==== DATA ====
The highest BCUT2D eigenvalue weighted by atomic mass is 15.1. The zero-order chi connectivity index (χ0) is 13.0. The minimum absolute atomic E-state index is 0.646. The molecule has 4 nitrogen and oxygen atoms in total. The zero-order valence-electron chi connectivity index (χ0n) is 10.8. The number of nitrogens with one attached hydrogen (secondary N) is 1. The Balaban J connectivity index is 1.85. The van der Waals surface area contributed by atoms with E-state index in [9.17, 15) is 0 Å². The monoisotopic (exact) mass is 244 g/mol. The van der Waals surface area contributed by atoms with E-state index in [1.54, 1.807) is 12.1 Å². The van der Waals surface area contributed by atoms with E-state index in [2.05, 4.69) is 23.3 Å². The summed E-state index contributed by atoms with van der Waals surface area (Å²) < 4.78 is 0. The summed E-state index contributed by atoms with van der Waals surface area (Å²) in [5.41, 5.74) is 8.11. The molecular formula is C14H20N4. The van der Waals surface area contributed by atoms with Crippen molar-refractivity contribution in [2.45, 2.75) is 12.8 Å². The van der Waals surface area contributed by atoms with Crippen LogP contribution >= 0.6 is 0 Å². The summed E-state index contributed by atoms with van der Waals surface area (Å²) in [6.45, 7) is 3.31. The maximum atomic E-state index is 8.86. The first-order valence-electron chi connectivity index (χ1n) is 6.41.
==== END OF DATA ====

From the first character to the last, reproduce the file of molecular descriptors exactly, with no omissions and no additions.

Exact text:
The highest BCUT2D eigenvalue weighted by atomic mass is 15.1. The zero-order chi connectivity index (χ0) is 13.0. The minimum absolute atomic E-state index is 0.646. The molecule has 4 nitrogen and oxygen atoms in total. The zero-order valence-electron chi connectivity index (χ0n) is 10.8. The number of nitrogens with one attached hydrogen (secondary N) is 1. The Balaban J connectivity index is 1.85. The van der Waals surface area contributed by atoms with E-state index in [9.17, 15) is 0 Å². The monoisotopic (exact) mass is 244 g/mol. The van der Waals surface area contributed by atoms with E-state index in [1.54, 1.807) is 12.1 Å². The van der Waals surface area contributed by atoms with E-state index in [2.05, 4.69) is 23.3 Å². The summed E-state index contributed by atoms with van der Waals surface area (Å²) < 4.78 is 0. The summed E-state index contributed by atoms with van der Waals surface area (Å²) in [5.41, 5.74) is 8.11. The molecular formula is C14H20N4. The van der Waals surface area contributed by atoms with Crippen molar-refractivity contribution in [2.45, 2.75) is 12.8 Å². The van der Waals surface area contributed by atoms with Crippen LogP contribution >= 0.6 is 0 Å². The summed E-state index contributed by atoms with van der Waals surface area (Å²) in [6.45, 7) is 3.31. The maximum atomic E-state index is 8.86. The first-order valence-electron chi connectivity index (χ1n) is 6.41.